“It was just that feeling that we’ll remember forever, being our last game,” Weber said.“It definitely doesn’t change the fact that we could’ve had a much better season, but for us in our last game, it was great.”
ASU finished the season 6-6, and while the Devils were not invited to a bowl game, Erickson said their postgame celebration in a cramped Arizona Stadium locker room was like few others he had witnessed in his coaching career. “It was unbelievable,” he said. “The season had been a tough season,but we’d won a couple in a row and we had some momentum going. It was fun is what I guess I could say.”
On the UA side, Stoops pointed to missed opportunities throughout the game on which the Wildcats failed to capitalize. “I think we didn’t help ourselves. We dropped three interceptions in the first half right in our hands, and that hurt us,” he said. “We seemed depressed a lot in that game. It was a weird, freaky game.
“We scored with, what, 29 seconds to go? And I thought, ‘Wow, what a great way to end the season.’ And it was really disheartening. That will probably go down as one of my hardest losses ever. That one hurt in a lot of ways. We were kind of struggling through the end of the year. It just hurt our momentum, and that’s been the hard thing at Arizona, to sustain momentum. That really hurt our momentum as a program.”
The Cats’ hangover from the loss persisted through their appearance in their first Alamo Bowl, where they were soundly defeated for the second straight time in a postseason game, this time 36-10 by Oklahoma State.
Zendejas looks back, forward
Like Kyle Williams a year earlier, Alex Zendejas placed the blame for what transpired at the end of his team’s heartbreaking Duel defeaton his own shoulders.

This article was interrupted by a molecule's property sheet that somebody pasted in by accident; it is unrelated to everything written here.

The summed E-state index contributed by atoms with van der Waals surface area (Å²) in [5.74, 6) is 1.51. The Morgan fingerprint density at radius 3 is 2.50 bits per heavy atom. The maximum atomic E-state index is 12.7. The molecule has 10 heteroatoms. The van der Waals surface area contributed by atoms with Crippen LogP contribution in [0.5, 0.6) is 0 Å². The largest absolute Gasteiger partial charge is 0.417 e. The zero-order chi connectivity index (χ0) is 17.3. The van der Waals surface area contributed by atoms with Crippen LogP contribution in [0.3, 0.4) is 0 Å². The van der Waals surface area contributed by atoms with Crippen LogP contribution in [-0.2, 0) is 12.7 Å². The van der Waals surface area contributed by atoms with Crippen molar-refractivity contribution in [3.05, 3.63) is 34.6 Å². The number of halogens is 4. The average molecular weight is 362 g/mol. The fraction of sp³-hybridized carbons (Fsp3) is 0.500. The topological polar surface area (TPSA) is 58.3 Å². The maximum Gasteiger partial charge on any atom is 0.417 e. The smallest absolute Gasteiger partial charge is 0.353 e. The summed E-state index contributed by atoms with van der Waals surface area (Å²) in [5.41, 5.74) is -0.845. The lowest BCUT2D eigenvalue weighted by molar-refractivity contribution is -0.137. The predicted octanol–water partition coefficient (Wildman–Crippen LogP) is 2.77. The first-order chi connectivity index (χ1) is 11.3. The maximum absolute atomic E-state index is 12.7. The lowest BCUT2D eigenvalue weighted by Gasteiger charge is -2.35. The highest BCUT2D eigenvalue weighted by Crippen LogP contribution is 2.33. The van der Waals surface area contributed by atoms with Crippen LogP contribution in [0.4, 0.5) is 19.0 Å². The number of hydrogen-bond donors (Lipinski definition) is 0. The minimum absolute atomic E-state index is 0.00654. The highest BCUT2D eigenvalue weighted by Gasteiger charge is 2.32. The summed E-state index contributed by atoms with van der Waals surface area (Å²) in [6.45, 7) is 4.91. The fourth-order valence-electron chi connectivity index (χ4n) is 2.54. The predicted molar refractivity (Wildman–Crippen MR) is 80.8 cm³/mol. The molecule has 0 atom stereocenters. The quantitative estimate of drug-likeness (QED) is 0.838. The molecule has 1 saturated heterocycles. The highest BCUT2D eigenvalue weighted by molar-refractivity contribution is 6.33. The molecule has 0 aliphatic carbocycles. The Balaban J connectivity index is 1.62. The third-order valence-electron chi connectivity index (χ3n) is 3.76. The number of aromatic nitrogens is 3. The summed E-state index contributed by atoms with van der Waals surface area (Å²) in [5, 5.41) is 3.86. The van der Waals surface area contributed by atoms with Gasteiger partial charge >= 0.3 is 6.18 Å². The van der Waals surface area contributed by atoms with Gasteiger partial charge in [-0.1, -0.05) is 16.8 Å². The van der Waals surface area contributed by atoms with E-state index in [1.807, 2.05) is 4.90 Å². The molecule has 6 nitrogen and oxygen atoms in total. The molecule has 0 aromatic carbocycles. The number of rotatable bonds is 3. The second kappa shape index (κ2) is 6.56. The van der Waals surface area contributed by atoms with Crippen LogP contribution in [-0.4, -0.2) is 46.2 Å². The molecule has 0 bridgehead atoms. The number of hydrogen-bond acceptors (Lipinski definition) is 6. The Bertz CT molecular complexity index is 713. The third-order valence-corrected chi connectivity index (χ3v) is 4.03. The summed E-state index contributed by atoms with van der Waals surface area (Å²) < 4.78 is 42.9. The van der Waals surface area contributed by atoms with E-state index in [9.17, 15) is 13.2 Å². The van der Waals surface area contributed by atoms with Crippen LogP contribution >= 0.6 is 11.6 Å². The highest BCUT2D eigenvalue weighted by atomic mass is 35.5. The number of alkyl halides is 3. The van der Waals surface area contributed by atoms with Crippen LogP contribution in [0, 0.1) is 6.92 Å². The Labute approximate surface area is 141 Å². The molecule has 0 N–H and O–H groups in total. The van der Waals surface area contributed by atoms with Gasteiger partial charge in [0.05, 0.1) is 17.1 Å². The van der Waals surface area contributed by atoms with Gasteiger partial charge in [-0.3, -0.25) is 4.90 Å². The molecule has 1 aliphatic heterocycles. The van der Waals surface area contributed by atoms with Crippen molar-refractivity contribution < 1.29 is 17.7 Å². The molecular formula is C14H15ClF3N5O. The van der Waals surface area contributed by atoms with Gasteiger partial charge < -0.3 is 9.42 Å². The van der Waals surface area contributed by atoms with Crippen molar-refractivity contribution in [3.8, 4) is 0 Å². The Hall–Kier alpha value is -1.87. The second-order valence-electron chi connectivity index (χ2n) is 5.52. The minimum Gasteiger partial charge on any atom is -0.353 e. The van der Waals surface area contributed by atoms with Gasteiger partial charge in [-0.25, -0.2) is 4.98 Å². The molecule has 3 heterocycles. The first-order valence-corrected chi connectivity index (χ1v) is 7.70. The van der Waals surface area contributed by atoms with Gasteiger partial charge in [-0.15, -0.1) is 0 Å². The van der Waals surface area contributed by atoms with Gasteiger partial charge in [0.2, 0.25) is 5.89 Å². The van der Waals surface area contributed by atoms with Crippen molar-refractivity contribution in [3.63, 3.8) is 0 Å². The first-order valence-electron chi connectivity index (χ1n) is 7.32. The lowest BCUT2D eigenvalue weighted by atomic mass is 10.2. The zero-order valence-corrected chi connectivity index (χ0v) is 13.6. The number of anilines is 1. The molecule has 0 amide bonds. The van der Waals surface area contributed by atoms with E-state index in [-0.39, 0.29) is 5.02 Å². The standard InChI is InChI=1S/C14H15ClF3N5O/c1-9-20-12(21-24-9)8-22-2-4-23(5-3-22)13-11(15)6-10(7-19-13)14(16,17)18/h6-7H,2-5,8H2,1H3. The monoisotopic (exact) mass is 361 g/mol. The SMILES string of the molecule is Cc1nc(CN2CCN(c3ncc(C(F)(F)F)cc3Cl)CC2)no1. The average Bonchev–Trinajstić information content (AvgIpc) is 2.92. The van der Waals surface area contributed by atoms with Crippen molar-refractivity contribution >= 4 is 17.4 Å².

“The second kick, I threw my technique off by trying to get it higher than the first one, so that was my fault,” he said. “I take full responsibility for that kick.”
And like Williams, Zendejas said he received his share of nasty comments from fans but also got a great deal of support. “I had a lot of people come to my side and encourage me,” he said. “My family was the biggest part. My dad, my mom, my brother, my uncles – they all came to my side and told me that that’s the life of a kicker sometimes. They’ve all had their ups and downs, they’ve all had game-winners, and they’ve all missed plenty of times. So they were just, ‘Let it make you stronger. Let it be the fuel behind everything to keep going.’”
But Alex said the 2010 Duel continued to play with his head in his senior season in 2011, and that contributed to him losing his starting job.
“As much as I didn’t want it to, in the offseason I heard a lot of stuff, and I wasn’t as prepared for what I was going to be going through,” he said.
“It’s still something I think about. I can’t take it back. I wish I would’ve bounced back better than I did.”
If there’s one athlete who’s experienced the highest of highs and the lowest of lows in the Duel in the Desert, it’s Alex Zendejas. “For me, you’ve got to take the bad with the good,” he said. “2009 was a great feeling, especially to (kick the game-winner) there in their stadium. For all the reasons that was so great, those were the same reasons that the 2010 game wasn’t as great. I had a lot of people that I knew at Arizona Stadium, and having to go to class the next day, it was rough.
“But at the same time, I’m still trying to learn from it, still trying to go forward. I’m not going to let what people have to say bring me down or discourage me, and I know what I’m capable of doing. I have the uncles, the dad, the people to be supportive, help me out and keep pushing forward.”